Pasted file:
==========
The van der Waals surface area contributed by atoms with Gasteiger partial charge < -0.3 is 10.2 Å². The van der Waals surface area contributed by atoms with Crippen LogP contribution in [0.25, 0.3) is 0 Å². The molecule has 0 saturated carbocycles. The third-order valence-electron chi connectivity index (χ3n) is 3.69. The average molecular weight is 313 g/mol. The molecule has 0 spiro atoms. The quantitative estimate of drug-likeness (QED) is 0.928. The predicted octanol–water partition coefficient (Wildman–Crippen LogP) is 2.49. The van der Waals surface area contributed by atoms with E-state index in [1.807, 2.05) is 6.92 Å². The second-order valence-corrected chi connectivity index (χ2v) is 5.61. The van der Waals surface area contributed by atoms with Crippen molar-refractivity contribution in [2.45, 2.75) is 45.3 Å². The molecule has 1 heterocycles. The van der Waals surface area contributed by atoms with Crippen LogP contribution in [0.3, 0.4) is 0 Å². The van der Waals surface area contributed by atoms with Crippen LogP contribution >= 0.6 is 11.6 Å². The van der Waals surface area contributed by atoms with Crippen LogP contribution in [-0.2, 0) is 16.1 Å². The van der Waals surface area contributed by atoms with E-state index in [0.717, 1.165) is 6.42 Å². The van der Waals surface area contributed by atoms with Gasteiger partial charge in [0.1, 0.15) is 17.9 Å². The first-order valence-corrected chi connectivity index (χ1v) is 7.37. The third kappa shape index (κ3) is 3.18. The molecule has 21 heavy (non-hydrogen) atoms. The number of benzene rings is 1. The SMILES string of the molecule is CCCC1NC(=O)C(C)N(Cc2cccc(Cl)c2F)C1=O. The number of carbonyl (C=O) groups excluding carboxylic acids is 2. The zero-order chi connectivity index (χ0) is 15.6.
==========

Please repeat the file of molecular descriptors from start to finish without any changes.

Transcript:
The van der Waals surface area contributed by atoms with Gasteiger partial charge < -0.3 is 10.2 Å². The van der Waals surface area contributed by atoms with Crippen LogP contribution in [0.25, 0.3) is 0 Å². The molecule has 0 saturated carbocycles. The third-order valence-electron chi connectivity index (χ3n) is 3.69. The average molecular weight is 313 g/mol. The molecule has 0 spiro atoms. The quantitative estimate of drug-likeness (QED) is 0.928. The predicted octanol–water partition coefficient (Wildman–Crippen LogP) is 2.49. The van der Waals surface area contributed by atoms with E-state index in [1.807, 2.05) is 6.92 Å². The second-order valence-corrected chi connectivity index (χ2v) is 5.61. The van der Waals surface area contributed by atoms with Crippen molar-refractivity contribution in [2.45, 2.75) is 45.3 Å². The molecule has 1 heterocycles. The van der Waals surface area contributed by atoms with Crippen LogP contribution in [0.3, 0.4) is 0 Å². The van der Waals surface area contributed by atoms with Crippen LogP contribution >= 0.6 is 11.6 Å². The van der Waals surface area contributed by atoms with Crippen LogP contribution in [-0.2, 0) is 16.1 Å². The van der Waals surface area contributed by atoms with E-state index in [0.717, 1.165) is 6.42 Å². The van der Waals surface area contributed by atoms with Gasteiger partial charge in [0.1, 0.15) is 17.9 Å². The first-order valence-corrected chi connectivity index (χ1v) is 7.37. The third kappa shape index (κ3) is 3.18. The molecule has 21 heavy (non-hydrogen) atoms. The number of benzene rings is 1. The SMILES string of the molecule is CCCC1NC(=O)C(C)N(Cc2cccc(Cl)c2F)C1=O. The number of carbonyl (C=O) groups excluding carboxylic acids is 2. The zero-order chi connectivity index (χ0) is 15.6.